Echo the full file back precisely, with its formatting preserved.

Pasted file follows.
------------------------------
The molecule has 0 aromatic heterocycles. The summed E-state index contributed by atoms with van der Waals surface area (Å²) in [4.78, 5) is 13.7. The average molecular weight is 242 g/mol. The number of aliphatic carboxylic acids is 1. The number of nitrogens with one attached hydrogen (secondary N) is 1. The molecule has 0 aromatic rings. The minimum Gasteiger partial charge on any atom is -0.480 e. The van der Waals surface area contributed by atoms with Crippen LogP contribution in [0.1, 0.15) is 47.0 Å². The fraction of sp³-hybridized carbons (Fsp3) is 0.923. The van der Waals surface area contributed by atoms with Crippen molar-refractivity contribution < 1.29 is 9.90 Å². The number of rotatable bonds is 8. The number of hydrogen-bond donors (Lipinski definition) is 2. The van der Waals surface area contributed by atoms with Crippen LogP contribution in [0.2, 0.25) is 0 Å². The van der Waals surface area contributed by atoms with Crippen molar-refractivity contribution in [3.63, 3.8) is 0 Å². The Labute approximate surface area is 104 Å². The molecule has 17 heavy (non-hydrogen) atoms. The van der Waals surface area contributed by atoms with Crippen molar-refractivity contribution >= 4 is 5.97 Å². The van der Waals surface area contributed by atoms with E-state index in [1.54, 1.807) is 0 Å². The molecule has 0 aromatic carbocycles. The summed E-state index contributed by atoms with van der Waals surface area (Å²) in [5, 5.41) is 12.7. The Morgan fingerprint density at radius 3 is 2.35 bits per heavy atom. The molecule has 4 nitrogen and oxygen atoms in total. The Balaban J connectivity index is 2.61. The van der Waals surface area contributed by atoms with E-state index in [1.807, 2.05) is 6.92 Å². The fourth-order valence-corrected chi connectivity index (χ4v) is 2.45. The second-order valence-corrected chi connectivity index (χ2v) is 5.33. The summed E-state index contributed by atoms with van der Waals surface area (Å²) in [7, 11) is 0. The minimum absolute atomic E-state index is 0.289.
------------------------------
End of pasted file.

The molecule has 0 aromatic heterocycles. The summed E-state index contributed by atoms with van der Waals surface area (Å²) in [4.78, 5) is 13.7. The average molecular weight is 242 g/mol. The number of aliphatic carboxylic acids is 1. The number of nitrogens with one attached hydrogen (secondary N) is 1. The molecule has 0 aromatic rings. The minimum Gasteiger partial charge on any atom is -0.480 e. The van der Waals surface area contributed by atoms with Crippen LogP contribution in [0.1, 0.15) is 47.0 Å². The fraction of sp³-hybridized carbons (Fsp3) is 0.923. The van der Waals surface area contributed by atoms with Crippen molar-refractivity contribution < 1.29 is 9.90 Å². The number of rotatable bonds is 8. The number of hydrogen-bond donors (Lipinski definition) is 2. The van der Waals surface area contributed by atoms with Crippen LogP contribution in [0.2, 0.25) is 0 Å². The van der Waals surface area contributed by atoms with Crippen molar-refractivity contribution in [3.63, 3.8) is 0 Å². The Labute approximate surface area is 104 Å². The molecule has 17 heavy (non-hydrogen) atoms. The van der Waals surface area contributed by atoms with Crippen molar-refractivity contribution >= 4 is 5.97 Å². The van der Waals surface area contributed by atoms with E-state index in [1.54, 1.807) is 0 Å². The molecule has 0 aromatic carbocycles. The summed E-state index contributed by atoms with van der Waals surface area (Å²) in [5, 5.41) is 12.7. The Morgan fingerprint density at radius 3 is 2.35 bits per heavy atom. The molecule has 4 nitrogen and oxygen atoms in total. The Balaban J connectivity index is 2.61. The van der Waals surface area contributed by atoms with E-state index in [1.807, 2.05) is 6.92 Å². The fourth-order valence-corrected chi connectivity index (χ4v) is 2.45. The second-order valence-corrected chi connectivity index (χ2v) is 5.33. The summed E-state index contributed by atoms with van der Waals surface area (Å²) in [7, 11) is 0. The minimum absolute atomic E-state index is 0.289.